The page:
Back in its early days, the slot machine was little more than an elaborate vending machine. And you should take this literally: before being accepted by the authorities of Nevada, and breaking into the world of gambling, the slot machine was used for selling candy. People would insert a nickel - a five-cent coin - into the one-armed bandit, pull the lever, and wait for the reels to stop to see which flavor of candy will emerge. As you can expect, this novel way to sell candy was quite popular but far from what
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The slot machine remained a purely mechanical, later electro-mechanical, gaming device until the first video slot machine was released almost a century after its conception.
The Age of Video
The first real video slot machine was developed by Fortune Coin Co., a company based in (where else) Las Vegas, in 1976. It was the first of its kind, with all its functions being performed by logic boards. Although its importance is far from being widely recognized, it was the game that opened up a whole bunch of new ways to explore for game designers. The rest, as they say, is history.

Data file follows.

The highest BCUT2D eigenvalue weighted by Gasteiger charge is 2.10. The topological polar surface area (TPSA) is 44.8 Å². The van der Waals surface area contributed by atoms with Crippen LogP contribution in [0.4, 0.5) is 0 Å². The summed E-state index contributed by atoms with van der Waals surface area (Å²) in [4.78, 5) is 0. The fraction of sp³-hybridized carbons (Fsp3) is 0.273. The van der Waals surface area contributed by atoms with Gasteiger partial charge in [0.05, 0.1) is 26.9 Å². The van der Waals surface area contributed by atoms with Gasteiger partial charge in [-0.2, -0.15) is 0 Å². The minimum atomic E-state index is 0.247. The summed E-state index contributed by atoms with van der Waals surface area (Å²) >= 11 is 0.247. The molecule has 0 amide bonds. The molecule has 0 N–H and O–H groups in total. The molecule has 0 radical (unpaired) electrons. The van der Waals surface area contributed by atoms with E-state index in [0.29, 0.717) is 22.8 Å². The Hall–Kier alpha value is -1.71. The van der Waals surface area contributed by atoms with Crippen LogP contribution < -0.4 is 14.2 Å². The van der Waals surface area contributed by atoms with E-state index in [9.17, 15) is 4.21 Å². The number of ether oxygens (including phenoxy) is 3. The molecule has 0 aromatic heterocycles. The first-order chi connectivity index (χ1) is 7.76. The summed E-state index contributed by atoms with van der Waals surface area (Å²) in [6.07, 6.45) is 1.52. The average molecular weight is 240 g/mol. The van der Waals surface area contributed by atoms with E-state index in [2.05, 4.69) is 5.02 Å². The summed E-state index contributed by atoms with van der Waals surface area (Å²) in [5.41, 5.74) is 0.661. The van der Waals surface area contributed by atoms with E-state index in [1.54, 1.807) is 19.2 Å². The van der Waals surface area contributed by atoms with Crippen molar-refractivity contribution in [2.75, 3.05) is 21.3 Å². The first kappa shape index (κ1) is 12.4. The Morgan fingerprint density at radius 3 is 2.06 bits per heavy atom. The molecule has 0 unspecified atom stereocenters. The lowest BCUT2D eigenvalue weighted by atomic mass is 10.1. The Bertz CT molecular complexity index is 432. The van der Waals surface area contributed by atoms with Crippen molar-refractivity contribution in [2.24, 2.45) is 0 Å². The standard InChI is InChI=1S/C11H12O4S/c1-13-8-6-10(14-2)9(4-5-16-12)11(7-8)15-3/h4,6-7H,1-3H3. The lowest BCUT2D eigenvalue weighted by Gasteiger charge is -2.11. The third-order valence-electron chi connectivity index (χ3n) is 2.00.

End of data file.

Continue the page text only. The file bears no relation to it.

The video slot machine got more elaborate over time. While most slot machines of the pre-video era used only three reels, the video slots could now expand beyond this limit. And they did: soon the five-reel machine became the norm, and additional features were introduced into the game. Among them, side games to offer players extra bonuses, with animation having an ever-growing role in them.
The great leap online
One of the most important steps in the slot machines' evolution was their great leap into the online world. It was a bumpy ride, with many ups and downs, but it ultimately led to slot machine design becoming an art - a very practical one, to be honest. The first online casinos only had a handful of games, but in time their numbers started to grow exponentially. Today, the All Slots Casino alone has over 750 titles for its players to explore, running on all major platforms, desktop and mobile alike.
The games themselves became more elaborate, too. If at first they mostly involved static symbols on a bunch of virtual reels, today animation plays a very big part in these games. I think it's safe to say that All Slots classics like Battlestar Galactica or Avalon, and newer additions like Dragon's Myth or Tarzan, wouldn't be the same without their main characters moving around on the screen. While they are still simple and easy to play, the slot machines at the All Slots and beyond are today far more entertaining and engaging thanks to their animations.